Since then, the dodo has nestled itself in our conscience as the first prominent example of human-driven extinction. We've also used the dodo to assuage our own guilt: the creature was fat, lazy and unintelligent — and as popular story goes, those traits sealed its inevitable fate.
in fact, we couldn't be more wrong, said Julian Hume, a paleontologist
and research associate with the National History Museum in the United
Kingdom. He studies the fossils of extinct species, and has devoted a
portion of his career to correcting the dodo's dismal reputation. By
digitally modelling the remains of a dodo’s skeleton, he's produced a 3D digital reconstruction that draws an altogether different picture of a bird that was faster, more athletic and far brainier
than popular culture has led us to believe. "It was nothing like this
big, fat, bulgy thing that was just waddling around. This bird was super
adapted to the environment of Mauritius," Hume told Live Science.
Instead, humans' unrelenting exploitation was the real culprit behind
the dodo's untimely death.
This reminds me of the way we are overfishing, for example. As far back as 2010, NATIONAL GEOGRAPHIC was calling attention to this problem:
Ocean overfishing is simply the taking of wildlife from the sea at rates too high for fished species to replace themselves. The earliest overfishing occurred in the early 1800s when humans, seeking blubber for lamp oil, decimated the whale population. Some fish that we eat, including Atlantic cod and herring and California's sardines, were also harvested to the brink of extinction by the mid-1900s.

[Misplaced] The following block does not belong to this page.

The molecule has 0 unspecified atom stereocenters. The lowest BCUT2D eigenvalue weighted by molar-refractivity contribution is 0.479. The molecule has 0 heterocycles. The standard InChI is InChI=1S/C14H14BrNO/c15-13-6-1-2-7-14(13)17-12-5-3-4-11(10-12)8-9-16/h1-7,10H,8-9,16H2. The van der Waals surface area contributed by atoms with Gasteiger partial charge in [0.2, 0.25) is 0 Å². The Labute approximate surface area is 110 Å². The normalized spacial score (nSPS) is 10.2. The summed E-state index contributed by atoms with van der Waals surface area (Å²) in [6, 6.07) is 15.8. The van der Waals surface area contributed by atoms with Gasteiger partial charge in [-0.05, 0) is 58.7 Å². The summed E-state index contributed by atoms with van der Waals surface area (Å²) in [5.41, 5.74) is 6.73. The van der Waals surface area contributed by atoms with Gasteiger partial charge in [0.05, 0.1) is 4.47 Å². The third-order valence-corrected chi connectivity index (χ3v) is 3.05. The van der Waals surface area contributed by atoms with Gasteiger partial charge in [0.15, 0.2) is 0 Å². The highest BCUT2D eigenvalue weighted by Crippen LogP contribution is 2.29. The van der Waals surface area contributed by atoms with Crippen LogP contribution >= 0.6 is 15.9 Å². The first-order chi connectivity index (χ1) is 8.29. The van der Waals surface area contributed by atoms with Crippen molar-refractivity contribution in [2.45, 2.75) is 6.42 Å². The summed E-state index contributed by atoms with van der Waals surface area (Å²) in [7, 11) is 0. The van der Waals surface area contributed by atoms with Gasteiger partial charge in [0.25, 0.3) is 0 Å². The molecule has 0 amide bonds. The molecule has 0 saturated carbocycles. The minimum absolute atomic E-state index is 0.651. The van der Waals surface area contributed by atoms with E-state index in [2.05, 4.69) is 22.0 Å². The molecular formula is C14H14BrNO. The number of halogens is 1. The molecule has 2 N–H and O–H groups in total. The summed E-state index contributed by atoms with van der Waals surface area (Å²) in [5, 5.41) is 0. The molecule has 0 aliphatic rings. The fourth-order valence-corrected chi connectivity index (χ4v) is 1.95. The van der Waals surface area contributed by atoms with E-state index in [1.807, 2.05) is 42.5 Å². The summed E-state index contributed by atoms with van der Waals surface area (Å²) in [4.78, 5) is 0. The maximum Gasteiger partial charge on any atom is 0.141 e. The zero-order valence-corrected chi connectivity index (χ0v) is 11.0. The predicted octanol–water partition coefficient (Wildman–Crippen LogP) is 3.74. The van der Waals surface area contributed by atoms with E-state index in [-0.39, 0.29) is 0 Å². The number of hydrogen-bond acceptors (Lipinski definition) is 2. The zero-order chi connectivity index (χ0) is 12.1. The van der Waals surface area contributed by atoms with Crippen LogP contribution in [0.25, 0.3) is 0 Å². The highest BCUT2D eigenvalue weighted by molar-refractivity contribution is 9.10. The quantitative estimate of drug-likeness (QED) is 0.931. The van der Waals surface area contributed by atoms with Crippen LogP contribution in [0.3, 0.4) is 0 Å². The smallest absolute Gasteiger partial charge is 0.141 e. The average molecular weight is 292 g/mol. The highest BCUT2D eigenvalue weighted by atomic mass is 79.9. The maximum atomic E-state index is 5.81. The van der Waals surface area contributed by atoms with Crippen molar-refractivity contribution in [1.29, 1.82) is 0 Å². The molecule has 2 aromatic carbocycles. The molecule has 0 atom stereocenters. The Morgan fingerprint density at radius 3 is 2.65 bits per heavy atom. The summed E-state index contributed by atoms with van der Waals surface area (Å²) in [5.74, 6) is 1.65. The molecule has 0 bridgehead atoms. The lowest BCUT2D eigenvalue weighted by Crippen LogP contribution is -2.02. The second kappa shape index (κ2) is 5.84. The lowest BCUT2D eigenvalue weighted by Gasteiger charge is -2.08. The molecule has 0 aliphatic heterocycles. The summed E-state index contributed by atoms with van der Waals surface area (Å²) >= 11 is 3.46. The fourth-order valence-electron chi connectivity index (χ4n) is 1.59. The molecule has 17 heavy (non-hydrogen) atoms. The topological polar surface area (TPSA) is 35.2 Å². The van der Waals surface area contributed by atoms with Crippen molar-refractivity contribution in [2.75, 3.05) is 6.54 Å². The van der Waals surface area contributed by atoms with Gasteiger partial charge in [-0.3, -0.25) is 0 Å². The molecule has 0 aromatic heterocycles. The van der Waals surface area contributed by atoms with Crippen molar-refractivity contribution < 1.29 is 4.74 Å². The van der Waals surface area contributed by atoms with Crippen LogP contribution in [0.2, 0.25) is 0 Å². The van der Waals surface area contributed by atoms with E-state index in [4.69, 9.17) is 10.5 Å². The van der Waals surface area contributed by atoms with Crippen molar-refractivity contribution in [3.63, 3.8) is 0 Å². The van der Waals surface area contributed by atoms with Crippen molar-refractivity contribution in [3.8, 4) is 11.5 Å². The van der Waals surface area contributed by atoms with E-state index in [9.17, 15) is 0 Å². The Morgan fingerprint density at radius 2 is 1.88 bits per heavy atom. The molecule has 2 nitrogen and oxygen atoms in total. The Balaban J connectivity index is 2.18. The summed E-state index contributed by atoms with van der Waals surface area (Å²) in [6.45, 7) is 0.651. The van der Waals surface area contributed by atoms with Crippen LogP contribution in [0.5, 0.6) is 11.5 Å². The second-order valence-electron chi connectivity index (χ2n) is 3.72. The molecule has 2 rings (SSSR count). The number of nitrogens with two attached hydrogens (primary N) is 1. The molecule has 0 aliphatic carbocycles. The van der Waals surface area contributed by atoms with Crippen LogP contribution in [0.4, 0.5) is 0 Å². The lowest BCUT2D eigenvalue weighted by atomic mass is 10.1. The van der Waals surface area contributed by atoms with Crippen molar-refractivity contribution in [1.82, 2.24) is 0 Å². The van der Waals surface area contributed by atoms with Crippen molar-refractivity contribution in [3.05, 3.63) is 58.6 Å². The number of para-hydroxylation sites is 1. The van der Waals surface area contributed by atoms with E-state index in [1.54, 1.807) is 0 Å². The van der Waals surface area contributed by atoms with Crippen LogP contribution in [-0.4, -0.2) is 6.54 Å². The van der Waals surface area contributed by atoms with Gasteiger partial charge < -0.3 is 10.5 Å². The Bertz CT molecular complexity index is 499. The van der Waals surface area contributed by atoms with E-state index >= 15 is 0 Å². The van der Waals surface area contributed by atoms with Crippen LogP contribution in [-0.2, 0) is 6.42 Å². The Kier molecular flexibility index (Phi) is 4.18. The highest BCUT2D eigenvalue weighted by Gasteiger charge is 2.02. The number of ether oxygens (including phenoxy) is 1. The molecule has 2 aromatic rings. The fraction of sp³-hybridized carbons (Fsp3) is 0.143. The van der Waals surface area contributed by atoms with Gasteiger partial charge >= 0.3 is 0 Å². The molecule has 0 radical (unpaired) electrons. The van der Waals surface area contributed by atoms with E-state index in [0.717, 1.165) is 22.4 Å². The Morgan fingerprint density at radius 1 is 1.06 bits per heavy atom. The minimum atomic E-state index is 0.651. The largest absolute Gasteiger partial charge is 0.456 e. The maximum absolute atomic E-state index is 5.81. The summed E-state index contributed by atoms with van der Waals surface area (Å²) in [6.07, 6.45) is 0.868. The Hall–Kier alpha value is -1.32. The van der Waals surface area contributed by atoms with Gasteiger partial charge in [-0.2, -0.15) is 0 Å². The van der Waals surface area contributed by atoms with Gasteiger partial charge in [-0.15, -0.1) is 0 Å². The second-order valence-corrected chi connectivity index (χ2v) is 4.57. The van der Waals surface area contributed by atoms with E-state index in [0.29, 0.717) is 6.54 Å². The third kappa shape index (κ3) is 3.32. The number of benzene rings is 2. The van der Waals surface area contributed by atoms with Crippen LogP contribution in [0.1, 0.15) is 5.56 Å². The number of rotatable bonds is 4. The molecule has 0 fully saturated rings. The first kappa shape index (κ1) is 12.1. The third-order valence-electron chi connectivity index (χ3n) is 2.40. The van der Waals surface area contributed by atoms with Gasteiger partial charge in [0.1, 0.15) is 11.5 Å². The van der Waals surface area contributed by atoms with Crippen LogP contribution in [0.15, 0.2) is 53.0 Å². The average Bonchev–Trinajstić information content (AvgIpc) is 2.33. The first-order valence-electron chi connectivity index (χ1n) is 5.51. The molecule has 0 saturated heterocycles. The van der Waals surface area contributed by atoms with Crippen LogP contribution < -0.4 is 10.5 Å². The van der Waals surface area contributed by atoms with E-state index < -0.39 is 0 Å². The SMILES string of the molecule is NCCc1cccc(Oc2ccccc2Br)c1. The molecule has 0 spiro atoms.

Highly disruptive to the food chain, these isolated, regional depletions became global and catastrophic by the late 20th century.
Marine scientists know when widespread overfishing of the seas began. And they have a pretty good idea when, if left unaddressed, it will end.
In the mid-20th century, international efforts to increase the availability and affordability of protein-rich foods led to concerted government efforts to increase fishing capacity. Favorable policies, loans, and subsidies spawned a rapid rise of big industrial fishing operations, which quickly supplanted local boatmen as the world's source of seafood.